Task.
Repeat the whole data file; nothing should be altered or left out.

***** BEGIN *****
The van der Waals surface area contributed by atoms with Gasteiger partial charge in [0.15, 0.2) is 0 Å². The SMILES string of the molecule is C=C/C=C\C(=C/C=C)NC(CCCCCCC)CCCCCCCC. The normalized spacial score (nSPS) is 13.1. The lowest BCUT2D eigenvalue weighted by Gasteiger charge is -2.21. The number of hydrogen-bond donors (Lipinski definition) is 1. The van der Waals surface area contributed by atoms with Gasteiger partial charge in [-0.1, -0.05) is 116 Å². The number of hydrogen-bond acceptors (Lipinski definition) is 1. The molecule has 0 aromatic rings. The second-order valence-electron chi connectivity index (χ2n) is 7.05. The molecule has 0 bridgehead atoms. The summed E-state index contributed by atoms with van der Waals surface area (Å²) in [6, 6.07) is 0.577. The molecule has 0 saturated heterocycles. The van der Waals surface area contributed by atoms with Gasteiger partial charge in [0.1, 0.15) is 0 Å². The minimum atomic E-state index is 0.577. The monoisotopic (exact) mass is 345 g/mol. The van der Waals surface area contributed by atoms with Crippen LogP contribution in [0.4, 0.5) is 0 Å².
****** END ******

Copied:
The van der Waals surface area contributed by atoms with Gasteiger partial charge in [0.15, 0.2) is 0 Å². The SMILES string of the molecule is C=C/C=C\C(=C/C=C)NC(CCCCCCC)CCCCCCCC. The normalized spacial score (nSPS) is 13.1. The lowest BCUT2D eigenvalue weighted by Gasteiger charge is -2.21. The number of hydrogen-bond donors (Lipinski definition) is 1. The van der Waals surface area contributed by atoms with Gasteiger partial charge in [-0.1, -0.05) is 116 Å². The number of hydrogen-bond acceptors (Lipinski definition) is 1. The molecule has 0 aromatic rings. The second-order valence-electron chi connectivity index (χ2n) is 7.05. The molecule has 0 bridgehead atoms. The summed E-state index contributed by atoms with van der Waals surface area (Å²) in [6, 6.07) is 0.577. The molecule has 0 saturated heterocycles. The van der Waals surface area contributed by atoms with Gasteiger partial charge in [0.1, 0.15) is 0 Å². The minimum atomic E-state index is 0.577. The monoisotopic (exact) mass is 345 g/mol. The van der Waals surface area contributed by atoms with Crippen LogP contribution in [0.4, 0.5) is 0 Å².